For the law maketh men high priests which have infirmity,
&c.] Every word has an emphasis on it, and shows the difference between Christ and these priests: they were many; they were made priests by the law, the law of a carnal commandment, which made nothing perfect, and was disannulled; they were men that were made priests by it, and could not really draw nigh to God, and mediate with him for themselves, or others, nor atone either for their own or others' sins; and they were men that had infirmity, not natural and corporeal, for they were to have no bodily blemishes and deficiencies in them, but sinful ones; and especially such were they who bore this office under the second temple, and particularly in the times of Christ and his apostles F4:
but the word of the oath, which was since the law;
that word which had an oath annexed to it, which declared Christ an high priest after the order of Melchizedek, was since the law of the priesthood of Aaron; for though Christ was made a priest from eternity, yet the promise which declared it, and had an oath joined to it, was afterwards in David's time, ( Psalms 110:4 ) and this word of the oath maketh the son; not a son, but a priest; publishes and declares him to be so: Christ, though a man, yet he is not mere man; he is the Son of God, and as such opposed to men; and therefore is not the Son of God as man; and this shows that he was a son before he was a priest, and therefore is not so called on account of his office; and it is his being the Son of God which gives lustre and glory to his priestly office, and virtue and efficacy to his sacrifice and intercession, and gives him the preference to all other priests:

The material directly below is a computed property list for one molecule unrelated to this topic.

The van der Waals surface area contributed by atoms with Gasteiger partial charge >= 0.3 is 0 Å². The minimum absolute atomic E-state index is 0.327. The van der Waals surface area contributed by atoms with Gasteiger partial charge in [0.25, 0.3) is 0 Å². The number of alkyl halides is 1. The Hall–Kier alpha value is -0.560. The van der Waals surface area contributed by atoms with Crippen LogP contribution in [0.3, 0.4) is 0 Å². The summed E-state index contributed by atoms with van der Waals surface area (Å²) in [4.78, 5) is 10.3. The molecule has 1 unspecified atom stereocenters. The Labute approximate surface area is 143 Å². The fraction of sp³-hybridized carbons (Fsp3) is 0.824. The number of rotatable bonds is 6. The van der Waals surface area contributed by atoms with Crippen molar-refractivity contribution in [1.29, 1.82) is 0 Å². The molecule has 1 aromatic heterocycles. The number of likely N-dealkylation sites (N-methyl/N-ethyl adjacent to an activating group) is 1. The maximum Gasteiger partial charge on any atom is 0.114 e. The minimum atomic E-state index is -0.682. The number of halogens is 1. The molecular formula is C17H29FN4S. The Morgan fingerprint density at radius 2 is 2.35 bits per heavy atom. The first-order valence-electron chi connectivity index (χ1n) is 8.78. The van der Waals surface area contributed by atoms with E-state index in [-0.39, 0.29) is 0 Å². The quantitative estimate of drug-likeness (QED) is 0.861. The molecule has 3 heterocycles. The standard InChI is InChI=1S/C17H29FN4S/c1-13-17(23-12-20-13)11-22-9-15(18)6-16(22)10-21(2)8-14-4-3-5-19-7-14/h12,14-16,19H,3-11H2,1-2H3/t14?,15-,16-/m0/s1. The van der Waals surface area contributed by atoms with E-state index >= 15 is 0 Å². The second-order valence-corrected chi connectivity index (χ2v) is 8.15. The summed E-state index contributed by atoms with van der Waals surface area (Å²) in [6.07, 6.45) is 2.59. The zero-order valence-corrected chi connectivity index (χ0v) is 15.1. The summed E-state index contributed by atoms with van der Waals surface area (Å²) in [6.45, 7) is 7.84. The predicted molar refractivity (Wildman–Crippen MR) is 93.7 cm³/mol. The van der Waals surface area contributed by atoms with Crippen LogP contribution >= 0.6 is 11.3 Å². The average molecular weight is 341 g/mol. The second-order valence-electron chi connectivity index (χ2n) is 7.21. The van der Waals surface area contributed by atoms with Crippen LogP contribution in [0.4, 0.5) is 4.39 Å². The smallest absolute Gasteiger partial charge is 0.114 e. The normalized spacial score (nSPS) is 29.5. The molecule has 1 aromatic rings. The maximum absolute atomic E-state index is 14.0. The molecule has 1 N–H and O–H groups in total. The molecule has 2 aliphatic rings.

who is consecrated for evermore;
or "perfected", or "perfect"; he is perfect in his obedience and sufferings, in his sacrifice, and as he is now in heaven, in complete glory; the law made men priests that did not continue, but Christ is a priest for evermore, and absolutely, perfect.